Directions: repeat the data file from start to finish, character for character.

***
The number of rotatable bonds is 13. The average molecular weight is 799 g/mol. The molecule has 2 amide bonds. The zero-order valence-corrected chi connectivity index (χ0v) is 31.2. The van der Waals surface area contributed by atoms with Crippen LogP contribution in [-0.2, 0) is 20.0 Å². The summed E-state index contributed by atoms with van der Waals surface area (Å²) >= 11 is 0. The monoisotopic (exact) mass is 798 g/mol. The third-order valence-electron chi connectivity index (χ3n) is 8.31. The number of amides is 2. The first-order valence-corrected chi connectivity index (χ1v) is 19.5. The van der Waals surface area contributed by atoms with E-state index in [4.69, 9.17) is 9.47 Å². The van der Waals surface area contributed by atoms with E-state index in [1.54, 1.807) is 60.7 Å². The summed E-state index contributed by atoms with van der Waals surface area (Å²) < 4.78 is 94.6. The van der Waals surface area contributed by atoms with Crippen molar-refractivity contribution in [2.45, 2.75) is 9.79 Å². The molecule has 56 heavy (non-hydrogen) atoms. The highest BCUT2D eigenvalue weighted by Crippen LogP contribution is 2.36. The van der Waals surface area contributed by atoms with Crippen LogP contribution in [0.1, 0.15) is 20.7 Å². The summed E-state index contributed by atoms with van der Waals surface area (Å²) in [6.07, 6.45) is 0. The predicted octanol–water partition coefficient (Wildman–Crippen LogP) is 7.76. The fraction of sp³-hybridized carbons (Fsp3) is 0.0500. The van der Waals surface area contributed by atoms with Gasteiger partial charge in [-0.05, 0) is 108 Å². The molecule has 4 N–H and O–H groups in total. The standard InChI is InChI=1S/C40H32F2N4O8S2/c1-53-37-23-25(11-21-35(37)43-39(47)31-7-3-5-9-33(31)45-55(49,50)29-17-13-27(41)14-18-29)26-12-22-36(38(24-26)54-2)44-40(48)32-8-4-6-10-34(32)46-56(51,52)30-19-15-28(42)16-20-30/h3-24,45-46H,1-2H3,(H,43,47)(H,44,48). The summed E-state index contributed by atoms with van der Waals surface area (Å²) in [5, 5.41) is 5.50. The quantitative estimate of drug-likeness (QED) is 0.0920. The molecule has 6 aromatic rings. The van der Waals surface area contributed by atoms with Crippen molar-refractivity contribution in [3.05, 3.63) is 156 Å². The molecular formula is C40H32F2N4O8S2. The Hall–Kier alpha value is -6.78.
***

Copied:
The number of rotatable bonds is 13. The average molecular weight is 799 g/mol. The molecule has 2 amide bonds. The zero-order valence-corrected chi connectivity index (χ0v) is 31.2. The van der Waals surface area contributed by atoms with Crippen LogP contribution in [-0.2, 0) is 20.0 Å². The summed E-state index contributed by atoms with van der Waals surface area (Å²) >= 11 is 0. The monoisotopic (exact) mass is 798 g/mol. The third-order valence-electron chi connectivity index (χ3n) is 8.31. The number of amides is 2. The first-order valence-corrected chi connectivity index (χ1v) is 19.5. The van der Waals surface area contributed by atoms with E-state index in [4.69, 9.17) is 9.47 Å². The van der Waals surface area contributed by atoms with E-state index in [1.54, 1.807) is 60.7 Å². The summed E-state index contributed by atoms with van der Waals surface area (Å²) < 4.78 is 94.6. The van der Waals surface area contributed by atoms with Crippen molar-refractivity contribution in [2.45, 2.75) is 9.79 Å². The molecule has 56 heavy (non-hydrogen) atoms. The highest BCUT2D eigenvalue weighted by Crippen LogP contribution is 2.36. The van der Waals surface area contributed by atoms with Crippen LogP contribution in [0.1, 0.15) is 20.7 Å². The summed E-state index contributed by atoms with van der Waals surface area (Å²) in [6.07, 6.45) is 0. The predicted octanol–water partition coefficient (Wildman–Crippen LogP) is 7.76. The fraction of sp³-hybridized carbons (Fsp3) is 0.0500. The van der Waals surface area contributed by atoms with Gasteiger partial charge in [-0.05, 0) is 108 Å². The molecule has 4 N–H and O–H groups in total. The standard InChI is InChI=1S/C40H32F2N4O8S2/c1-53-37-23-25(11-21-35(37)43-39(47)31-7-3-5-9-33(31)45-55(49,50)29-17-13-27(41)14-18-29)26-12-22-36(38(24-26)54-2)44-40(48)32-8-4-6-10-34(32)46-56(51,52)30-19-15-28(42)16-20-30/h3-24,45-46H,1-2H3,(H,43,47)(H,44,48). The summed E-state index contributed by atoms with van der Waals surface area (Å²) in [5, 5.41) is 5.50. The quantitative estimate of drug-likeness (QED) is 0.0920. The molecule has 6 aromatic rings. The van der Waals surface area contributed by atoms with Crippen molar-refractivity contribution in [3.05, 3.63) is 156 Å². The molecular formula is C40H32F2N4O8S2. The Hall–Kier alpha value is -6.78.